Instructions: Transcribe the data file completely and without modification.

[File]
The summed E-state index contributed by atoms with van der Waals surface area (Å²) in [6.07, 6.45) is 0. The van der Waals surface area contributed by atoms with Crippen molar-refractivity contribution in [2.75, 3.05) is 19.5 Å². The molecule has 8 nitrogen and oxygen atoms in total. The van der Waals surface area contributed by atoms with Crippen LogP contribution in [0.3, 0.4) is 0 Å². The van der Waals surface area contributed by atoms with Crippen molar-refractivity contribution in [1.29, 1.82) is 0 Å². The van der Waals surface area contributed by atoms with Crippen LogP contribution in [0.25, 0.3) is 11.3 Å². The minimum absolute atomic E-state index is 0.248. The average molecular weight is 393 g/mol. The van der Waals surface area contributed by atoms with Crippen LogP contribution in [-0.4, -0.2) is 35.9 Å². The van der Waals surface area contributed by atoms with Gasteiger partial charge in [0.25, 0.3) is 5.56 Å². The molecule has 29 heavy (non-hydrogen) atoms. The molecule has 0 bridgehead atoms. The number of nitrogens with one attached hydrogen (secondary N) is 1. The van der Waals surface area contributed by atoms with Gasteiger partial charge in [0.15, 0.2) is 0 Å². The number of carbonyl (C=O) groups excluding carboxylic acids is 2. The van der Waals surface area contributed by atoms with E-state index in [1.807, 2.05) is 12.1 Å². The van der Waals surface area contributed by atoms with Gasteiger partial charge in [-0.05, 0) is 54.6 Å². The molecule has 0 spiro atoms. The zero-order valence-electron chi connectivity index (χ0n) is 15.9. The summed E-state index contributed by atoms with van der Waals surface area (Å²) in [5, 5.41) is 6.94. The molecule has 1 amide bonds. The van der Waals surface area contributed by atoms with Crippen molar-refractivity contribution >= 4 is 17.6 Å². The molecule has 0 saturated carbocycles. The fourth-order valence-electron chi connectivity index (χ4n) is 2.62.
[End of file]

The summed E-state index contributed by atoms with van der Waals surface area (Å²) in [6.07, 6.45) is 0. The van der Waals surface area contributed by atoms with Crippen molar-refractivity contribution in [2.75, 3.05) is 19.5 Å². The molecule has 8 nitrogen and oxygen atoms in total. The van der Waals surface area contributed by atoms with Crippen LogP contribution in [0.3, 0.4) is 0 Å². The van der Waals surface area contributed by atoms with Crippen molar-refractivity contribution in [1.29, 1.82) is 0 Å². The van der Waals surface area contributed by atoms with Crippen LogP contribution in [0.25, 0.3) is 11.3 Å². The minimum absolute atomic E-state index is 0.248. The average molecular weight is 393 g/mol. The van der Waals surface area contributed by atoms with Crippen LogP contribution in [-0.4, -0.2) is 35.9 Å². The van der Waals surface area contributed by atoms with Gasteiger partial charge in [0.25, 0.3) is 5.56 Å². The molecule has 29 heavy (non-hydrogen) atoms. The molecule has 0 bridgehead atoms. The number of nitrogens with one attached hydrogen (secondary N) is 1. The van der Waals surface area contributed by atoms with Gasteiger partial charge in [0.15, 0.2) is 0 Å². The number of carbonyl (C=O) groups excluding carboxylic acids is 2. The van der Waals surface area contributed by atoms with E-state index in [1.807, 2.05) is 12.1 Å². The van der Waals surface area contributed by atoms with Gasteiger partial charge in [-0.05, 0) is 54.6 Å². The molecule has 0 spiro atoms. The zero-order valence-electron chi connectivity index (χ0n) is 15.9. The summed E-state index contributed by atoms with van der Waals surface area (Å²) in [5, 5.41) is 6.94. The molecule has 1 amide bonds. The van der Waals surface area contributed by atoms with Crippen molar-refractivity contribution >= 4 is 17.6 Å². The molecule has 0 saturated carbocycles. The fourth-order valence-electron chi connectivity index (χ4n) is 2.62.